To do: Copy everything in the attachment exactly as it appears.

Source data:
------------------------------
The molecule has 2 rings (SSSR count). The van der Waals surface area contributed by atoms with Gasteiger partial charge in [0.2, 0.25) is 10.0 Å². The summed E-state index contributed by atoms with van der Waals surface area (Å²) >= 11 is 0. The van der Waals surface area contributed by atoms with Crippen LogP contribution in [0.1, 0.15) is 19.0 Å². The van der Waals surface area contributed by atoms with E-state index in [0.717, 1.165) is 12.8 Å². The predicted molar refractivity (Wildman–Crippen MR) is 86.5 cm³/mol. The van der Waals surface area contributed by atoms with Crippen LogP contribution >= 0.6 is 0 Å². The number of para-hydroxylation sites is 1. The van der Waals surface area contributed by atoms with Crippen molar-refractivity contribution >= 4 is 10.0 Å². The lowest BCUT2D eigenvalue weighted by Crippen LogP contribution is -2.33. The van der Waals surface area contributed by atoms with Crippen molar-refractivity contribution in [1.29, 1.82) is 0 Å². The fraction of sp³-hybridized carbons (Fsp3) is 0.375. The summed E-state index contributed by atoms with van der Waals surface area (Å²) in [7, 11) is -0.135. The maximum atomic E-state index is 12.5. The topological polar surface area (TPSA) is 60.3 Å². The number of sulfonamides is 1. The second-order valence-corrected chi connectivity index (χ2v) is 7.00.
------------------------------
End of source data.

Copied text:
The molecule has 2 rings (SSSR count). The van der Waals surface area contributed by atoms with Gasteiger partial charge in [0.2, 0.25) is 10.0 Å². The summed E-state index contributed by atoms with van der Waals surface area (Å²) >= 11 is 0. The van der Waals surface area contributed by atoms with Crippen LogP contribution in [0.1, 0.15) is 19.0 Å². The van der Waals surface area contributed by atoms with E-state index in [0.717, 1.165) is 12.8 Å². The predicted molar refractivity (Wildman–Crippen MR) is 86.5 cm³/mol. The van der Waals surface area contributed by atoms with Crippen LogP contribution >= 0.6 is 0 Å². The number of para-hydroxylation sites is 1. The van der Waals surface area contributed by atoms with Crippen molar-refractivity contribution >= 4 is 10.0 Å². The lowest BCUT2D eigenvalue weighted by Crippen LogP contribution is -2.33. The van der Waals surface area contributed by atoms with Crippen molar-refractivity contribution in [1.29, 1.82) is 0 Å². The fraction of sp³-hybridized carbons (Fsp3) is 0.375. The summed E-state index contributed by atoms with van der Waals surface area (Å²) in [7, 11) is -0.135. The maximum atomic E-state index is 12.5. The topological polar surface area (TPSA) is 60.3 Å². The number of sulfonamides is 1. The second-order valence-corrected chi connectivity index (χ2v) is 7.00.